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Aging & Society

Is the Word ‘Old’ Getting Old? Three Authors Weigh In

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“Old” can be a polarizing word.

We were reminded of that recently at the New Old Age conference, which Pfizer sponsored. There, several attendees stated that they never — ever — refer to themselves as “old,” and seemed uncomfortable with anyone using the word with pride.

At Get Old, of course, we use that word with pride all the time. We see the word as a form of acceptance and empowerment. It’s not a bad word. It’s a word we’ve earned, and a word we flaunt. It's our way of doing what we can to change the culture to see aging as a positive, not a negative. Wanting to explore the topic, we decided to reach out to a few authors whom we’ve interviewed in the past and see how they feel about the term “old.” Do they use it? If not, what words do they prefer?

Here’s what they shared:

Mindy Greenstein, PhD, psychologist and co-author, Lighter As We Go: Virtues, Character Strengths, and Aging

“When my son was seventeen, he came home from class one day, and announced, ‘My Social Studies teacher is really old!’

‘How old do you think she is?’ I stupidly asked.

‘Your age, Mom!’ was his reply.

The problem with the word ‘old’ is the way it automatically puts the person described into the ‘other’ category, a peripheral group outside the mainstream. Old, relative to what? 

When Dr. Jimmie Holland and I were writing our book, Lighter As We Go, we went through many different adjectives before we realized the problem wasn't the words, it was the ageism that deems any words suggesting age to be offensive. If we as a culture appreciated aging, the word ‘old’ would be considered a positive, the sign of a mature and wiser mind rather than a weaker body. We finally settled on ‘elder,’ but, in truth, until society changes, there will be no best word. And once society does change, there will be no need to figure out what word is the least offensive.”

Read more from Greenstein in our piece, “Getting ‘Better’ with Age Isn’t Just for Wine and Cheese.”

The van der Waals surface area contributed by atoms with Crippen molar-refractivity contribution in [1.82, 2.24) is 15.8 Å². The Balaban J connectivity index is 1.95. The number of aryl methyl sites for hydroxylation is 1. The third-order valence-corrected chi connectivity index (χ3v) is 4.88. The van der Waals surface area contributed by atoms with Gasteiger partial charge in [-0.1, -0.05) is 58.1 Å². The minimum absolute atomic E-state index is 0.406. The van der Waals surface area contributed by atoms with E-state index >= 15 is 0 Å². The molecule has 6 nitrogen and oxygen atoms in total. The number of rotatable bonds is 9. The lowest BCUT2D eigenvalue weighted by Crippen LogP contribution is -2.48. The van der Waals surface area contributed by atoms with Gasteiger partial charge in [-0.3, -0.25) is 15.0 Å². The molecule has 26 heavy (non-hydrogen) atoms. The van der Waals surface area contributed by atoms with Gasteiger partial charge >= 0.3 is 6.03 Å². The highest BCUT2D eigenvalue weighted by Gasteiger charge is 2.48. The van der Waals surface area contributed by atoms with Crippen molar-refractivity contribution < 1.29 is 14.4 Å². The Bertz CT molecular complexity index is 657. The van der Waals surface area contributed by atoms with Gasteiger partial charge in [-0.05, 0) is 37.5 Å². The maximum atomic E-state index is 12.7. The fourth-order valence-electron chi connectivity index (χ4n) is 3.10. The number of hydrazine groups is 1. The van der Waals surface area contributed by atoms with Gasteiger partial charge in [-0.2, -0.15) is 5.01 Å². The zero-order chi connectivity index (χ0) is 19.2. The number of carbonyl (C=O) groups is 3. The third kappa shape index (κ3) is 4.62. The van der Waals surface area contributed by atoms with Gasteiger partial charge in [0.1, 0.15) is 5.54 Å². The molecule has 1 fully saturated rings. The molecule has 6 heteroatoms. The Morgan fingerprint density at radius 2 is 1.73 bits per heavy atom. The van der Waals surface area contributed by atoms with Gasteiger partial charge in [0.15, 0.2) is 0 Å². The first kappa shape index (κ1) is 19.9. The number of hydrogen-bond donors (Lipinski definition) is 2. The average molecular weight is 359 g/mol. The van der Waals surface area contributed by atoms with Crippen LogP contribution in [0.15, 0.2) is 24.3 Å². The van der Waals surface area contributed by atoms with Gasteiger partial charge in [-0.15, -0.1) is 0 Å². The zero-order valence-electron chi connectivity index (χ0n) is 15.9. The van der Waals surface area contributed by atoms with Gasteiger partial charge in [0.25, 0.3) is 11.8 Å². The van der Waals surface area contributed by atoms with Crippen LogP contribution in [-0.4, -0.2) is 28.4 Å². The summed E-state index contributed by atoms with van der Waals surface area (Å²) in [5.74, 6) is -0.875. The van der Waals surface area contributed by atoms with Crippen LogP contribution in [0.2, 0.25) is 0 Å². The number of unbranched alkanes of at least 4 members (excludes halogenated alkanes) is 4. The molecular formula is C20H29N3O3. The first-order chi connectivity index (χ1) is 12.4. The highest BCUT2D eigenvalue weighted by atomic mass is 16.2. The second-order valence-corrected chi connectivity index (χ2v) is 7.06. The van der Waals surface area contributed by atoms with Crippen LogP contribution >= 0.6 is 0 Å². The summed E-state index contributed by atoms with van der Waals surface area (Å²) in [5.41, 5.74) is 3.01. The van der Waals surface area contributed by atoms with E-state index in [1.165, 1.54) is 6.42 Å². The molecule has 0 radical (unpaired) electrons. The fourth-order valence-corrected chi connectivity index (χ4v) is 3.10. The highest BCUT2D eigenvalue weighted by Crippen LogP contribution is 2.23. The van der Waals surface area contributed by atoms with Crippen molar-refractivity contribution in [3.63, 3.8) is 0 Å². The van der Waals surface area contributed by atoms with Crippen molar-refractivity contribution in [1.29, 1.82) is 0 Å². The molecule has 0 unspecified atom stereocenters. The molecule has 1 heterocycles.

John Leland, New York Times reporter and author of Happiness is a Choice You Make: Lessons from a Year Among the Oldest Old

“I usually use ‘older people’ or ‘older adults’ when talking about a general population, and ‘elders’ when talking about specific individuals, like the six people over age 85 in my book. Or when possible, Mr. Jones, 87, or Ms. Smith, without an age if it's not relevant. I try to avoid euphemisms like ‘seniors.’ But the words I police these days are ‘young’ and ‘youthful’ — 'he stays young by doing X,’ or ‘she's a youthful 91’— when what people really mean is energetic or vigorous. Say ‘He stays energetic’ or ‘She's vigorous.’ Because 91 can be frail, robust or anything in between, and if we call people 'youthful' or say they 'stay young,' we define 91 as something more limited than we know it to be.” 

Read more from Leland in our piece, “Happiness and Aging: What One Author Learned

Chip Conley, author, [email protected]: The Making of a Modern Elder

“We have five generations in the workplace for the first time in history. My book, [email protected] introduces the term ‘Modern Elder’ that came to me when I was one of the oldest employees at Airbnb, collaborating with some of the brightest young minds in Silicon Valley. ‘Older’ is relative. Feeling as if we’re growing ‘old’ comes from a fixed mindset. Growing ‘whole’ requires a growth mindset. I believe it’s time we reclaim the term ‘elder’ to include those of us in midlife who embrace the role of not just a wisdom keeper, but a wisdom seeker, too. When we are open to learning and serving — as student and sage — then ‘older’ becomes irrelevant. And we remain relevant, whatever the date on our birth certificates. 

Read more from Conley in our piece, Mutual Mentorship is the Way of the Future. Here’s Why.

Do you use the word “old?” Why or why not? 

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